By Jim Flieler, VP of Sales Canada
As our world continues to face unprecedented challenges this year caused by COVID-19, there is a heightened focus on cleaner, safer spaces. We should expect this to remain a priority for the foreseeable future. This is good for us all!
Our cleaning teams can no longer clean in the same manner as they did before the pandemic. Within facilities, there is a movement toward quality based cleaning, away from price-based cleaning. This is long overdue! For too long, we’ve continued to strip costs and downplay the importance of health and wellness as related to cleaning. One factor built into quality-based cleaning is the measurement of cleanliness. But how do we ensure we achieve success and validate our work?
Just judging a surface by its look or smell is not safe or acceptable in today’s times. Our customers are more educated and aware and quite honestly, not willing to risk their health and wellness. The post-COVID world of facility management is going to see an increase in the demand for measurement and validation of clean. Will you be ready?
One traditional method of measuring cleanliness is through the use of ATP monitors. If you want a simple, cost effective solution to begin tracking your cleaning efforts, ATP monitors are a great place to start. These tools come in various shapes and sizes, but they all do essentially the same thing—measure the level of specific enzymes on a surface. Cleaning is the effective removal of unwanted matter from a surface. So, if a matter is left on a surface after you’ve “cleaned” it, you know you need to fine tune your protocol. ATP monitors are easily implemented into an SOP program. They provide accountability, give backup to the public, and can inform your facility’s infection control efforts.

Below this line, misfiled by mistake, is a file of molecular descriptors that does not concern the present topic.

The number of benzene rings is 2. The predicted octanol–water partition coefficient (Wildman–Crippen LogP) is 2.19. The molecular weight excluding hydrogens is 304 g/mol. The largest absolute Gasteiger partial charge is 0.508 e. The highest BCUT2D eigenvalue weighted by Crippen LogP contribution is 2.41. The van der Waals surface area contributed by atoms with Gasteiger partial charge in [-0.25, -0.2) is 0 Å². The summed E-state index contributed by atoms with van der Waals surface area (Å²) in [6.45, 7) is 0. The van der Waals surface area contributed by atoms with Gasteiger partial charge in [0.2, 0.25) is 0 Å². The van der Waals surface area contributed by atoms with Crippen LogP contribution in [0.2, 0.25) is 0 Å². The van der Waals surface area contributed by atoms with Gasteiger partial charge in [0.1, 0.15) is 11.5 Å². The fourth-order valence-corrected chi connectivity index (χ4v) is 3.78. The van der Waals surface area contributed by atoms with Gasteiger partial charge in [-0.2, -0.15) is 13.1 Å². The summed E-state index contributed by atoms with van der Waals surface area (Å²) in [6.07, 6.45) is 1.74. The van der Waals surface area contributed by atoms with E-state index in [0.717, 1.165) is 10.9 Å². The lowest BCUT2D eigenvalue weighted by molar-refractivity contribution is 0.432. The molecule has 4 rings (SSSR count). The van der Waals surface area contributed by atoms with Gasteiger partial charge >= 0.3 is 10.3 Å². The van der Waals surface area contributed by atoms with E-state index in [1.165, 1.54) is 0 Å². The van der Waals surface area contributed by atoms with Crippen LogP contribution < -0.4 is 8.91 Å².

A quick tip about reading your ATP results: The lower the number, the better.
Lower readouts on an ATP monitor, in about the zero to ten range, will indicate that a surface is clean. As the number gets higher, facilities will need to review protocol, cleaning frequency and areas of a higher risk as they may be a concern for potential outbreaks. If the number on the readout of an ATP monitor is over 30, you need to address this sooner rather than later, as you may have an issue.
Different manufacturers have different size and shaped monitors, with readout systems that vary slightly. However, for most ATP monitors the bottom line is that you want the lowest number possible to indicate that you have as close to zero enzymes on your surface as possible.
New innovations in the field of validation and measurement are making it even easier for end users and facility managers to do their jobs safety and effectively. For example, Optisolve makes technology that provides precise digital imaging through smart tablets, allowing you to see exactly where contaminants are present on a surface. This takes the guesswork out of measurement. With a standard ATP monitor, you might have to guess at why your readout number is high. But with the addition of Optisolve technology, you can see exactly where and even why you have contaminants on a surface.
As your facility prepares to move beyond a year of shut downs, lock downs and the hygiene theater, it is time to invest in the tools that will actually help you create a safe and healthy space. While you may have tailored your infection prevention protocol to the most efficient, most effective it’s ever been, you will still face pressure from building owners, building occupants and the community. Being able to measure and validate your hard work will be a key component in keeping everyone calm, informed and safe. Now is the time to find the right measurement and validation tool for your program and incorporate it into your SOP.